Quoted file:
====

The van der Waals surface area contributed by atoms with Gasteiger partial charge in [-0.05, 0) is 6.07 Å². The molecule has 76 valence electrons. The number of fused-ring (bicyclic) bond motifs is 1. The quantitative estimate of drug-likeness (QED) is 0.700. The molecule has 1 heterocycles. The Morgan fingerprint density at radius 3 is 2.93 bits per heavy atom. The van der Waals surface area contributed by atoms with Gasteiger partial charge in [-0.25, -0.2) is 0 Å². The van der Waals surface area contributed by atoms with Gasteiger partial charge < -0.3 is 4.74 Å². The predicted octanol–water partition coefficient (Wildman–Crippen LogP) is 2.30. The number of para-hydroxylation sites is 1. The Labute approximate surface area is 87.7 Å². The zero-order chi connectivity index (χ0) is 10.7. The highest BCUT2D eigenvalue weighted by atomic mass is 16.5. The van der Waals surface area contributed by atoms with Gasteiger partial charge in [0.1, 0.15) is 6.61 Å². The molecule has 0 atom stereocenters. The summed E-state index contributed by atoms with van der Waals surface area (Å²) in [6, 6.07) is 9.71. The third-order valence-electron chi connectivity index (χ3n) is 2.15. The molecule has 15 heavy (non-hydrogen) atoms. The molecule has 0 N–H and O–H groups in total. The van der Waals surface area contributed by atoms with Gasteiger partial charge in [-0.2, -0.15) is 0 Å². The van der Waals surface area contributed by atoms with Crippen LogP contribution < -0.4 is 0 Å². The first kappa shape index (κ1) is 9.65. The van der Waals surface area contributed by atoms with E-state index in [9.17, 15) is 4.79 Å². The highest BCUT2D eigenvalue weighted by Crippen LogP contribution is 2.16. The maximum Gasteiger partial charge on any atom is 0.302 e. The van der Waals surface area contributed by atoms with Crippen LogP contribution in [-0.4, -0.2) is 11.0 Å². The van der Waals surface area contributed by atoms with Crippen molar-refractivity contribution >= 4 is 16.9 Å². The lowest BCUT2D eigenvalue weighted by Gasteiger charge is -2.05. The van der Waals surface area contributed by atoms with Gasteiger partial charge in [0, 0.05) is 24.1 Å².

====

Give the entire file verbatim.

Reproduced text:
The van der Waals surface area contributed by atoms with Gasteiger partial charge in [-0.05, 0) is 6.07 Å². The molecule has 76 valence electrons. The number of fused-ring (bicyclic) bond motifs is 1. The quantitative estimate of drug-likeness (QED) is 0.700. The molecule has 1 heterocycles. The Morgan fingerprint density at radius 3 is 2.93 bits per heavy atom. The van der Waals surface area contributed by atoms with Gasteiger partial charge in [-0.25, -0.2) is 0 Å². The van der Waals surface area contributed by atoms with Gasteiger partial charge < -0.3 is 4.74 Å². The predicted octanol–water partition coefficient (Wildman–Crippen LogP) is 2.30. The number of para-hydroxylation sites is 1. The Labute approximate surface area is 87.7 Å². The zero-order chi connectivity index (χ0) is 10.7. The highest BCUT2D eigenvalue weighted by atomic mass is 16.5. The van der Waals surface area contributed by atoms with Gasteiger partial charge in [0.1, 0.15) is 6.61 Å². The molecule has 0 atom stereocenters. The summed E-state index contributed by atoms with van der Waals surface area (Å²) in [6, 6.07) is 9.71. The third-order valence-electron chi connectivity index (χ3n) is 2.15. The molecule has 15 heavy (non-hydrogen) atoms. The molecule has 0 N–H and O–H groups in total. The van der Waals surface area contributed by atoms with Gasteiger partial charge in [-0.2, -0.15) is 0 Å². The van der Waals surface area contributed by atoms with Crippen LogP contribution < -0.4 is 0 Å². The first kappa shape index (κ1) is 9.65. The van der Waals surface area contributed by atoms with E-state index in [9.17, 15) is 4.79 Å². The highest BCUT2D eigenvalue weighted by Crippen LogP contribution is 2.16. The maximum Gasteiger partial charge on any atom is 0.302 e. The van der Waals surface area contributed by atoms with Crippen LogP contribution in [-0.4, -0.2) is 11.0 Å². The van der Waals surface area contributed by atoms with Crippen molar-refractivity contribution >= 4 is 16.9 Å². The lowest BCUT2D eigenvalue weighted by Gasteiger charge is -2.05. The van der Waals surface area contributed by atoms with Gasteiger partial charge in [0, 0.05) is 24.1 Å².